In the past year I’ve been working more with SQL Server on Azure virtual machines. I was initially excited about Marketplace images for SQL Server virtual machines, but having deployed them as a test, I was ultimately disappointed with their underwhelming configuration. Because my current work environment uses Pulumi and Ansible for managing infrastructure as code (IaC), I taught myself how to build a virtual Windows Server and install SQL Server with a better configuration than what was provided by the images.
The production SQL Servers I inherited mostly have tempdb files located on the same drive as the user database data files, a configuration that is not consistent with my preferred best practices. Some instances have tempdb files in the root of the drive, also not recommended because of the elevated permissions required (the SQL Server service account has to be a local Administrator). However, because the ephemeral drive can be cleared during a reboot (less likely) or server deallocation (more likely), use of the drive in our environment has mostly been limited to use as a temporary staging area for copying files, this despite the fact that local SSD is the ideal place for tempdb. The challenge has been that SQL Server will not start if the configured path doesn’t exist.
One nice feature of the Marketplace images was the pre-configuration of the SqlIaaSExtension, specifically how tempdb files were managed on the ephemeral SSD local disk. I did some research and testing of the automated configuration, and I am documenting here what I incorporated into my Ansible code to duplicate that behaviour.
There are two Windows components to make this work. The pre-requisite is configuring the SqlIaaSExtension, either through Azure manually, IaC JSON specifications, or other preferred method.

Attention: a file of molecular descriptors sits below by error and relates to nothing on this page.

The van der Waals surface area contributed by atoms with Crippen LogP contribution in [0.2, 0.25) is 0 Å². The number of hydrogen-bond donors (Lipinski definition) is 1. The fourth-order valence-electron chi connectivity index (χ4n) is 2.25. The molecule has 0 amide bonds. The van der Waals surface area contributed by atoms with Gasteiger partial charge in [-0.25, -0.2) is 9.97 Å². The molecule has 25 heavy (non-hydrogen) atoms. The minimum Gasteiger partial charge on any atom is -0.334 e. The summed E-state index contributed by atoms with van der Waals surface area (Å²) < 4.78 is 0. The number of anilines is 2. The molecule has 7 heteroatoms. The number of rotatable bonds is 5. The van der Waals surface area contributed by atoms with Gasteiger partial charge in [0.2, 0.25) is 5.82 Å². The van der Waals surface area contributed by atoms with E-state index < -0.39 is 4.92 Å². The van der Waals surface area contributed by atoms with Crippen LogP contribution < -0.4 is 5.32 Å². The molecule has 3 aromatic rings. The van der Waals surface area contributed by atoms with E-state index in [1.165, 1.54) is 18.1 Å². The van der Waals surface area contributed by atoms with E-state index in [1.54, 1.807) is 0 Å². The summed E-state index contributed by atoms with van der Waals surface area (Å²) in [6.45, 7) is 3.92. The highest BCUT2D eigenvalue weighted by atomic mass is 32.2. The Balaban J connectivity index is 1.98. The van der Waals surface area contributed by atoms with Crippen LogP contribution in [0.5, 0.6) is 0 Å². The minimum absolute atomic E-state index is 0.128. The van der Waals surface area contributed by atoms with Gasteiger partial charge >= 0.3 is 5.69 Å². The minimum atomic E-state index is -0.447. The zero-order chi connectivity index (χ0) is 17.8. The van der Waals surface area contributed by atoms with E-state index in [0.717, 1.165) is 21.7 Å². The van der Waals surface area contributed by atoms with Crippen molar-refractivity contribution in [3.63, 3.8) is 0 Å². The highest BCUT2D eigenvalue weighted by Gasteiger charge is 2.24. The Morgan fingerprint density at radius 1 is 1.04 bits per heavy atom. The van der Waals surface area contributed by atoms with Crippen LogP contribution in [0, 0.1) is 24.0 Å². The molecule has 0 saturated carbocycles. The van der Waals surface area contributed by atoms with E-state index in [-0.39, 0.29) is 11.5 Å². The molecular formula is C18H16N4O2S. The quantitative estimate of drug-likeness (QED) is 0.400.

This snippet can be used to create a Registry Entry file for import. These string values define the desired paths for the files.
Windows Registry Editor Version 5.00 [HKEY_LOCAL_MACHINE\SOFTWARE\Microsoft\SqlIaaSExtension\CurrentVersion] "TempDbData"="D:\\tempDb\\Data" "TempDbLog"="D:\\tempDb\\Log"
The following XML can be imported to create a job that runs on system startup. SqlServerStartup.exe references the registry keys to create folders on the drive of your choice (mine being the ephemeral D drive) prior to the start of SQL Server.
<?xml version="1.0" encoding="UTF-16"?> <Task version="1.2" xmlns="http://schemas.microsoft.com/windows/2004/02/mit/task"> <RegistrationInfo> <Date>2022-03-13T08:09:20</Date> <Author>DOMAIN\yourlogin</Author> <URI>\SqlStartUp</URI> </RegistrationInfo> <Triggers> <BootTrigger> <StartBoundary>2021-01-01T00:00:00</StartBoundary> <Enabled>true</Enabled> </BootTrigger> </Triggers> <Principals> <Principal id="Author"> <UserId>S-1-5-18</UserId> <RunLevel>HighestAvailable</RunLevel> </Principal> </Principals> <Settings> <MultipleInstancesPolicy>IgnoreNew</MultipleInstancesPolicy> <DisallowStartIfOnBatteries>true</DisallowStartIfOnBatteries> <StopIfGoingOnBatteries>true</StopIfGoingOnBatteries> <AllowHardTerminate>true</AllowHardTerminate> <StartWhenAvailable>false</StartWhenAvailable> <RunOnlyIfNetworkAvailable>false</RunOnlyIfNetworkAvailable> <IdleSettings> <Duration>PT10M</Duration> <WaitTimeout>PT1H</WaitTimeout> <StopOnIdleEnd>true</StopOnIdleEnd> <RestartOnIdle>false</RestartOnIdle> </IdleSettings> <AllowStartOnDemand>true</AllowStartOnDemand> <Enabled>true</Enabled> <Hidden>false</Hidden> <RunOnlyIfIdle>false</RunOnlyIfIdle> <WakeToRun>false</WakeToRun> <ExecutionTimeLimit>PT72H</ExecutionTimeLimit> <Priority>7</Priority> </Settings> <Actions Context="Author"> <Exec> <Command>"C:\Program Files\Microsoft SQL Server IaaS Agent\Bin\SqlIaaSExtension.SqlServerStarter.exe"</Command> </Exec> </Actions> </Task>
After completing both, reconfigure SQL Server to use the new location and reboot the server.
ALTER DATABASE [tempdb] MODIFY FILE (name='tempdev', filename='D:\tempDb\Data\tempdb.mdf' ALTER DATABASE [tempdb] MODIFY FILE (name='templog', filename='D:\tempDb\Log\templog.ldf'
This configuration is still being tested in my environment, and has not yet been approved for production use. So be sure to thoroughly test these changes yourself before risking your data.